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Monday, September 28, 2009

Stay At Home Parent

I want to first acknowledge that not all moms desire to stay at home. I totally get it. You not only have no desire to stay at home but you cannot understand even for a second why anyone would want to. I get it. This is a post about those of us who are or want to be stay at home parents. I do however think you could benefit from reading on since you never know about what your children may choose to do and you may see another side of things.

Why is it that when we are young no one ever tells us that “hey one day you might have kids and if you do you might feel the desire to stay at home with them, and well, if you do it is OK and maybe even natural?” Seriously, did anyone ever say anything like that to you when you were growing up? If so, did you benefit from that? I certainly could have. No one ever even mentioned to me this possibility. I think that is kind of HUGE. This information may have influenced decisions I made educationally and otherwise. How about with you? If you are a stay at home mom who used to work outside of the home how do you feel about the importance of such information. And don’t get me wrong, I realize that the number of stay at home dads continues to rise but since I am a mom who once had a very successful career outside of my home I am interested in their thoughts. I am not discriminating though, if you are a stay at home dad who wants a share of voice please speak up too.

I was raised in a house where education was pretty much the most important thing in our lives. My dad was a physician (he is now retired) and therefore he and my mom placed a great deal of emphasis on academics, especially math and science. I can in no way say that my parents did anything wrong, it is just that my upbringing is very relevant to this post. I am also the oldest of four siblings and all three of my younger brothers are physicians or on their way to becoming physicians. I myself went to school for science and have a strong science background. Even in my career in the pharmaceutical industry I never thought in a million years that I would feel the way I started feeling when our second child was born. I had a drive for work that words cannot describe and coupled with my burning desire to be number one at what I did I was the best of the best. I was going to be CEO and nothing was going to stop me. Right? Wrong. I had children and everything about me changed. Ultimately money did not matter to me because although I tried to go back to work after Inara was born I only lasted 20 months. My heart was always at home. And it was not that I did not have good childcare as their grandmothers were the main ones in charge of them when I was working. It was that I literally ached not to be with my girls. I wanted to do everything with them and that desire only grew to the point that it finally outgrew the importance of money in our lives. My husband and I both wanted for me to stay at home with our girls so much that I just walked away from what was probably the best and most flexible job a mother could ever have to stay at home with my girls. I have not looked back since.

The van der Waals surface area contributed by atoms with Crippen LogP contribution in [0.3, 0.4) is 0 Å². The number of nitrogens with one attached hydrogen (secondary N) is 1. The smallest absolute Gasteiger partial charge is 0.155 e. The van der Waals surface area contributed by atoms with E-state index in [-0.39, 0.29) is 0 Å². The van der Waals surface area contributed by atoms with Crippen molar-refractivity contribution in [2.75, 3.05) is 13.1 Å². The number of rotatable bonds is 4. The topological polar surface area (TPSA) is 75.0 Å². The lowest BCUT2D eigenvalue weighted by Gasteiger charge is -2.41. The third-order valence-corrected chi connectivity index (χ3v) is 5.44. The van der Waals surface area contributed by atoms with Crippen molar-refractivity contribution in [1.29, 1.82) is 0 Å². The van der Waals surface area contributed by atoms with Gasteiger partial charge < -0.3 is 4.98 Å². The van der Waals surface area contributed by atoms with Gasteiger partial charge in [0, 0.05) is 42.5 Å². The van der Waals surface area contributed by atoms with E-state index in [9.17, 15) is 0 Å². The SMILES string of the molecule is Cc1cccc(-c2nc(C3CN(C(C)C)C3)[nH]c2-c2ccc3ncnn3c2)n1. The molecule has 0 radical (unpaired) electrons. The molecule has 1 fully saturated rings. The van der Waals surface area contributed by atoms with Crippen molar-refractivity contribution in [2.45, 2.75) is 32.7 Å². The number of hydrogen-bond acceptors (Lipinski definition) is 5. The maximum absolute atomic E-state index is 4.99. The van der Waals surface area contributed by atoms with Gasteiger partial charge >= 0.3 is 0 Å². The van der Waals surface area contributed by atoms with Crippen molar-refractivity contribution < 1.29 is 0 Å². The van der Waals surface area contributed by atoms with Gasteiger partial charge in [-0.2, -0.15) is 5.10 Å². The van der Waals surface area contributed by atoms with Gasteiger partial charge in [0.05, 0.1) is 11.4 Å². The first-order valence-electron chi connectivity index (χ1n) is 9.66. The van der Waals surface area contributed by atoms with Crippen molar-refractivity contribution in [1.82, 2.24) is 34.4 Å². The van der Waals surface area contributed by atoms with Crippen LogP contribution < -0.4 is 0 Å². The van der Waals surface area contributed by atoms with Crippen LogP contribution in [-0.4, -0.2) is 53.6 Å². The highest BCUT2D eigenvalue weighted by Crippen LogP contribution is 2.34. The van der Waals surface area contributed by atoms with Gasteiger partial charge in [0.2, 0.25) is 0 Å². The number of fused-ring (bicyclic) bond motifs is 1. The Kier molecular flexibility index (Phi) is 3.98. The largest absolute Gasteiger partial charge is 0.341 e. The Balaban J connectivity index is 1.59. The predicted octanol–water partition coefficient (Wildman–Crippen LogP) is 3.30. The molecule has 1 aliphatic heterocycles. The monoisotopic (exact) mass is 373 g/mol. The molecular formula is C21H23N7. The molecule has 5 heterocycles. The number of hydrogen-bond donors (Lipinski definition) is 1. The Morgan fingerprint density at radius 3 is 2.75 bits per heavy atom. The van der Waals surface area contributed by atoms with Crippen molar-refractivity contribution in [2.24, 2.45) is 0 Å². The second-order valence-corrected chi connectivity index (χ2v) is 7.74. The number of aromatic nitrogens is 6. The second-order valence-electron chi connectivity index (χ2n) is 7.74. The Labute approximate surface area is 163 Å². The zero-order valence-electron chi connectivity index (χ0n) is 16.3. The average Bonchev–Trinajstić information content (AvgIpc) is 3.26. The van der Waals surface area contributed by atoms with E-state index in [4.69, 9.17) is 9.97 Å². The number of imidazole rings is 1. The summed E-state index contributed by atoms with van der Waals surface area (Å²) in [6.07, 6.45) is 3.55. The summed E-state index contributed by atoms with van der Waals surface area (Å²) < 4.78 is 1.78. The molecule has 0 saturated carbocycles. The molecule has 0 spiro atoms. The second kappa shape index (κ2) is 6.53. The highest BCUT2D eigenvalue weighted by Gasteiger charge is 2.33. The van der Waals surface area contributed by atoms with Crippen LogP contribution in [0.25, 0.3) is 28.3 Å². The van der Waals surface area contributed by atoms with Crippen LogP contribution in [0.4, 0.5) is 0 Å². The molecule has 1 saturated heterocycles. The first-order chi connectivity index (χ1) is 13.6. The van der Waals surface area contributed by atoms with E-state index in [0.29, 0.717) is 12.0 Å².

Was there a way for someone to be able to prepare me for these feelings? And if so then the next step would have been to consider a plan. Like perhaps looking at careers that mothers can have that might facilitate them being with their kids. For example, a woman can be a nurse and work a full weekend while hubbie is at home with the kiddos and then you trade during the week. Or like a career as a Physician’s Assistant which can allow you to pick and choose your times so you can literally work only a few hours a day while your babies are at a mother’s morning out or something. Even teaching school can be the perfect gig for a mother as you are at home when they are.

Just a thought. What do you think?

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